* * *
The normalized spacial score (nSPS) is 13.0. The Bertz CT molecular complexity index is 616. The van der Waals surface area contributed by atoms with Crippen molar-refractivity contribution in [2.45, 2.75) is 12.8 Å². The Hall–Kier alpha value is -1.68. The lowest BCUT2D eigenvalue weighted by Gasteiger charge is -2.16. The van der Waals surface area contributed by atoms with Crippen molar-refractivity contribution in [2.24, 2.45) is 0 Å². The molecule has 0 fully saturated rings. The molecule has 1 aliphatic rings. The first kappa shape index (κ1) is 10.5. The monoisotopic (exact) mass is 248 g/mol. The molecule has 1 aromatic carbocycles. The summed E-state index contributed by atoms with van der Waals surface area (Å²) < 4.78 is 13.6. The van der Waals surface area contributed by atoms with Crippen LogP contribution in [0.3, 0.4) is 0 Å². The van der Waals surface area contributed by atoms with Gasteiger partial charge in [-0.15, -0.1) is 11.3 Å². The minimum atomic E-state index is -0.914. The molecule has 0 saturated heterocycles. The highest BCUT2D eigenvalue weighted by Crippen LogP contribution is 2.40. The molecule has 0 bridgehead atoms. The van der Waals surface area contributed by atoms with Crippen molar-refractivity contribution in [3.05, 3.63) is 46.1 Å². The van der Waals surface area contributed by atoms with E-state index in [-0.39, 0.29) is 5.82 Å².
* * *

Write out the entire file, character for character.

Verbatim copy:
The normalized spacial score (nSPS) is 13.0. The Bertz CT molecular complexity index is 616. The van der Waals surface area contributed by atoms with Crippen molar-refractivity contribution in [2.45, 2.75) is 12.8 Å². The Hall–Kier alpha value is -1.68. The lowest BCUT2D eigenvalue weighted by Gasteiger charge is -2.16. The van der Waals surface area contributed by atoms with Crippen molar-refractivity contribution in [2.24, 2.45) is 0 Å². The molecule has 0 fully saturated rings. The molecule has 1 aliphatic rings. The first kappa shape index (κ1) is 10.5. The monoisotopic (exact) mass is 248 g/mol. The molecule has 1 aromatic carbocycles. The summed E-state index contributed by atoms with van der Waals surface area (Å²) < 4.78 is 13.6. The van der Waals surface area contributed by atoms with Crippen LogP contribution in [0.3, 0.4) is 0 Å². The van der Waals surface area contributed by atoms with Gasteiger partial charge in [-0.15, -0.1) is 11.3 Å². The minimum atomic E-state index is -0.914. The molecule has 0 saturated heterocycles. The highest BCUT2D eigenvalue weighted by Crippen LogP contribution is 2.40. The molecule has 0 bridgehead atoms. The van der Waals surface area contributed by atoms with Crippen molar-refractivity contribution in [3.05, 3.63) is 46.1 Å². The van der Waals surface area contributed by atoms with E-state index in [-0.39, 0.29) is 5.82 Å².